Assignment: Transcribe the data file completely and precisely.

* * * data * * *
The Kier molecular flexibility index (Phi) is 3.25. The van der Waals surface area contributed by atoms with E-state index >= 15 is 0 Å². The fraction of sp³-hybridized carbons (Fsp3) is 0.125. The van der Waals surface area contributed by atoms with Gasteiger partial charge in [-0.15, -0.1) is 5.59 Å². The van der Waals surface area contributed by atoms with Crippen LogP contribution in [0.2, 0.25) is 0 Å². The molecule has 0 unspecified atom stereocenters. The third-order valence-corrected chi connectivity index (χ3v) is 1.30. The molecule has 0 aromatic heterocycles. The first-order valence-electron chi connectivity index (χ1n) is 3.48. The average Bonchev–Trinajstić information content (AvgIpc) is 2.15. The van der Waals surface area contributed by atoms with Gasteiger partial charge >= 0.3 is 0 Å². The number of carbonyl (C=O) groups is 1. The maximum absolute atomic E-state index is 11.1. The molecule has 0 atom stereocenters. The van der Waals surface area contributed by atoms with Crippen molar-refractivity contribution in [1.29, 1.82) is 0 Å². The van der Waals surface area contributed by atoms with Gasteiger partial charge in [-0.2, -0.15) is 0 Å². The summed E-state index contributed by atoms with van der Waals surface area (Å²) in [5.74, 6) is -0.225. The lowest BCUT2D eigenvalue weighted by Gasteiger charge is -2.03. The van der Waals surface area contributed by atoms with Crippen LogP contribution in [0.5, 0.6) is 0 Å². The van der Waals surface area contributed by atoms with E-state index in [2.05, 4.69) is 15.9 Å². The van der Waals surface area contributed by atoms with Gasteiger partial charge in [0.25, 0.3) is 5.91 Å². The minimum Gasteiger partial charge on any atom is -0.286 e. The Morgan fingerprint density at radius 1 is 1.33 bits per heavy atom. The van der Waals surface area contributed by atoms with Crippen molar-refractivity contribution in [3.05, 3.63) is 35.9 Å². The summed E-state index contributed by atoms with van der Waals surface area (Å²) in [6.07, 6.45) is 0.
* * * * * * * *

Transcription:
The Kier molecular flexibility index (Phi) is 3.25. The van der Waals surface area contributed by atoms with E-state index >= 15 is 0 Å². The fraction of sp³-hybridized carbons (Fsp3) is 0.125. The van der Waals surface area contributed by atoms with Gasteiger partial charge in [-0.15, -0.1) is 5.59 Å². The van der Waals surface area contributed by atoms with Crippen LogP contribution in [0.2, 0.25) is 0 Å². The molecule has 0 unspecified atom stereocenters. The third-order valence-corrected chi connectivity index (χ3v) is 1.30. The molecule has 0 aromatic heterocycles. The first-order valence-electron chi connectivity index (χ1n) is 3.48. The average Bonchev–Trinajstić information content (AvgIpc) is 2.15. The van der Waals surface area contributed by atoms with Gasteiger partial charge >= 0.3 is 0 Å². The number of carbonyl (C=O) groups is 1. The maximum absolute atomic E-state index is 11.1. The molecule has 0 atom stereocenters. The van der Waals surface area contributed by atoms with Crippen molar-refractivity contribution in [1.29, 1.82) is 0 Å². The van der Waals surface area contributed by atoms with Gasteiger partial charge in [-0.2, -0.15) is 0 Å². The summed E-state index contributed by atoms with van der Waals surface area (Å²) in [5.74, 6) is -0.225. The lowest BCUT2D eigenvalue weighted by Gasteiger charge is -2.03. The van der Waals surface area contributed by atoms with Crippen LogP contribution in [0.5, 0.6) is 0 Å². The van der Waals surface area contributed by atoms with E-state index in [2.05, 4.69) is 15.9 Å². The van der Waals surface area contributed by atoms with Gasteiger partial charge in [0.25, 0.3) is 5.91 Å². The minimum Gasteiger partial charge on any atom is -0.286 e. The Morgan fingerprint density at radius 1 is 1.33 bits per heavy atom. The van der Waals surface area contributed by atoms with Crippen molar-refractivity contribution in [3.05, 3.63) is 35.9 Å². The summed E-state index contributed by atoms with van der Waals surface area (Å²) in [6.07, 6.45) is 0.